In Prolog, relationships are expressed as "structures". This page defines what a structure is and introduces some vocabulary to describe structures.
An example of a structure could be:
birthday(Albert, 14, March, 1879)
We can interpret this to mean that a person named "Albert" was born on March 14, 1879.
A structure consists of the following:
The functor is simply a name we give to the structure. The functor must be an identifier. In Prolog+CG, an identifier is a sequence of letters, underscores, and digits, with the requirement that the first two characters must be letters.
The number of arguments is called the arity of the structure. For example, the "birthday" structure has arity 4.
The following notation is used for the name and arity of a structure:
A structure can have an arity of zero or more. When the arity us zero, there are no arguments, and consequently, we don't write the parentheses either. For example:
is really also a structure. We call it an atom. Thus "atom" is a special name we give to structures with arity 0.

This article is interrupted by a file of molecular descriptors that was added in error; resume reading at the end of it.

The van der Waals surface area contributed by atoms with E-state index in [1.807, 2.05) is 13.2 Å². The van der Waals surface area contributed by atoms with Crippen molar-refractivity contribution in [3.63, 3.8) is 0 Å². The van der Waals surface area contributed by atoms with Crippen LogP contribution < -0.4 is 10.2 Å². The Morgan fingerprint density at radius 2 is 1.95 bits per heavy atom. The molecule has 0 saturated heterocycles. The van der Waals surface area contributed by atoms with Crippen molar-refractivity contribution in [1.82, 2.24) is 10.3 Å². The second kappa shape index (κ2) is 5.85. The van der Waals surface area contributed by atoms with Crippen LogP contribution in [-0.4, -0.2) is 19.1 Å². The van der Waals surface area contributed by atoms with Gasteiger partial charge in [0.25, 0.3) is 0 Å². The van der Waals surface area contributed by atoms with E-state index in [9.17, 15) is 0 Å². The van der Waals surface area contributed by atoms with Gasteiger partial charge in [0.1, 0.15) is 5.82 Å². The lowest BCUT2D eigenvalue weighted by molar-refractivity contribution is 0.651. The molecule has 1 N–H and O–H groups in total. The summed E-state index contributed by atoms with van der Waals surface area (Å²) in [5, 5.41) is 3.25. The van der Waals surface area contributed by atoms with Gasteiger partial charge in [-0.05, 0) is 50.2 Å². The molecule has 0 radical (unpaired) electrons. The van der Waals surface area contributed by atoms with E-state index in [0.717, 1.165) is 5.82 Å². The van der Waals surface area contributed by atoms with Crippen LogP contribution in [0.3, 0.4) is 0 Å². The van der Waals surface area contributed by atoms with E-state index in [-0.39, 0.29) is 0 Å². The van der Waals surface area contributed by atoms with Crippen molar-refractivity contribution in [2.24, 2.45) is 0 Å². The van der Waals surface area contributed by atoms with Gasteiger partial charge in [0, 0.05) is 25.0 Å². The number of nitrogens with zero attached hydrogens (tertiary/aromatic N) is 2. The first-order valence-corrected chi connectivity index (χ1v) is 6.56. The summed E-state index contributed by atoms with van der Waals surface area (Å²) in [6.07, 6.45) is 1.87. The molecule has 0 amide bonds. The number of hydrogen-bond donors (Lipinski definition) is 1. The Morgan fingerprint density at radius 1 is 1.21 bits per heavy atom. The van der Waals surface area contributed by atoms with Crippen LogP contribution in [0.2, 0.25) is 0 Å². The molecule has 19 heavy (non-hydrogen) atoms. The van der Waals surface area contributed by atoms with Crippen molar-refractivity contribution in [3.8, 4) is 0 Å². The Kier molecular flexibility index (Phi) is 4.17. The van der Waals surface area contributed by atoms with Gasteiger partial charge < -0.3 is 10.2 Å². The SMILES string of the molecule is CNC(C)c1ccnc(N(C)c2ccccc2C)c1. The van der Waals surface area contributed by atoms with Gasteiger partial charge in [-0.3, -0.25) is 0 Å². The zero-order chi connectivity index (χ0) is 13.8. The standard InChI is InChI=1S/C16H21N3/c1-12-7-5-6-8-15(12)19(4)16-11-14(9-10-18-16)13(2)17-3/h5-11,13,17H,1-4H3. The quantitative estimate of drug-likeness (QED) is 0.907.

Syntax of structures
The syntax of structures is as follows. A structure is either:
There must be no space between the functor and the open-parenthesis.
Structures consist of a functor and a comma-separated list of arguments enclosed in parentheses. The functor must be an identifier. The arguments must be terms. The arity of a structure is the number of arguments it has. A structure with arity 0 has no list of arguments, and is called an atom. We use the notation "functor/arity" to identify structures, e.g, "birthday/4".
It must be remembered that structures are just one kind of term. There are five other kinds of term, one of which is string constants. We look at string constants next.
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